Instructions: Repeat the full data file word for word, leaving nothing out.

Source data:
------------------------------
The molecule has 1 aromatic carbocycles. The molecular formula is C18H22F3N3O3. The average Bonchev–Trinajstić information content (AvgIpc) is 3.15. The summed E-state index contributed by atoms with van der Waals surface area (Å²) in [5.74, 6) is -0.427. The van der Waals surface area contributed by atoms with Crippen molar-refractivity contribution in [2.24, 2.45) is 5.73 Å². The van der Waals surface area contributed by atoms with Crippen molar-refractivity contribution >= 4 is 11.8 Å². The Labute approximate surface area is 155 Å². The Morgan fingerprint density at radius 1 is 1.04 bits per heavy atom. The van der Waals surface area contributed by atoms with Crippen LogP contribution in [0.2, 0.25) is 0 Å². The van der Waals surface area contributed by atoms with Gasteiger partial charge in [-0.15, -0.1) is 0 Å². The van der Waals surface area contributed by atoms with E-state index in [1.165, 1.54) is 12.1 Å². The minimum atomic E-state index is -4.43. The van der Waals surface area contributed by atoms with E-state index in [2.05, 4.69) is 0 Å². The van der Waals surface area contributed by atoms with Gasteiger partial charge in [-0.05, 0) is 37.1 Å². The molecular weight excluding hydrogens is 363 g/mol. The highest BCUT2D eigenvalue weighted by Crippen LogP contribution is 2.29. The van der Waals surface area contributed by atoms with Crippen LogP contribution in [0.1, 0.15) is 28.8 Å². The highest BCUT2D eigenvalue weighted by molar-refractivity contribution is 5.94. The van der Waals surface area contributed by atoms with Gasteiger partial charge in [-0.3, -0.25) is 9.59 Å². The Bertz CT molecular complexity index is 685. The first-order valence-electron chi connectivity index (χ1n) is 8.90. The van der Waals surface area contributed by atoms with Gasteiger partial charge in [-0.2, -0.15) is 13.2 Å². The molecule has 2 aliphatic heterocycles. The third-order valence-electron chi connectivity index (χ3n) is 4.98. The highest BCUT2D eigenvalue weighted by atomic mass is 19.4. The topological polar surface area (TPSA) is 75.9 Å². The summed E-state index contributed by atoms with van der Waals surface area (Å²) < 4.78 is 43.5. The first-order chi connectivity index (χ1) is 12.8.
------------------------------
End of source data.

The molecule has 1 aromatic carbocycles. The molecular formula is C18H22F3N3O3. The average Bonchev–Trinajstić information content (AvgIpc) is 3.15. The summed E-state index contributed by atoms with van der Waals surface area (Å²) in [5.74, 6) is -0.427. The van der Waals surface area contributed by atoms with Crippen molar-refractivity contribution in [2.24, 2.45) is 5.73 Å². The van der Waals surface area contributed by atoms with Crippen molar-refractivity contribution >= 4 is 11.8 Å². The Labute approximate surface area is 155 Å². The Morgan fingerprint density at radius 1 is 1.04 bits per heavy atom. The van der Waals surface area contributed by atoms with Crippen LogP contribution in [0.2, 0.25) is 0 Å². The van der Waals surface area contributed by atoms with Gasteiger partial charge in [-0.15, -0.1) is 0 Å². The van der Waals surface area contributed by atoms with E-state index in [1.165, 1.54) is 12.1 Å². The minimum atomic E-state index is -4.43. The van der Waals surface area contributed by atoms with E-state index in [2.05, 4.69) is 0 Å². The van der Waals surface area contributed by atoms with Gasteiger partial charge in [-0.05, 0) is 37.1 Å². The molecular weight excluding hydrogens is 363 g/mol. The highest BCUT2D eigenvalue weighted by Crippen LogP contribution is 2.29. The van der Waals surface area contributed by atoms with Crippen LogP contribution in [0.1, 0.15) is 28.8 Å². The highest BCUT2D eigenvalue weighted by molar-refractivity contribution is 5.94. The van der Waals surface area contributed by atoms with Gasteiger partial charge in [-0.3, -0.25) is 9.59 Å². The Bertz CT molecular complexity index is 685. The first-order valence-electron chi connectivity index (χ1n) is 8.90. The van der Waals surface area contributed by atoms with Gasteiger partial charge in [-0.2, -0.15) is 13.2 Å². The molecule has 2 aliphatic heterocycles. The third-order valence-electron chi connectivity index (χ3n) is 4.98. The highest BCUT2D eigenvalue weighted by atomic mass is 19.4. The topological polar surface area (TPSA) is 75.9 Å². The summed E-state index contributed by atoms with van der Waals surface area (Å²) < 4.78 is 43.5. The first-order chi connectivity index (χ1) is 12.8.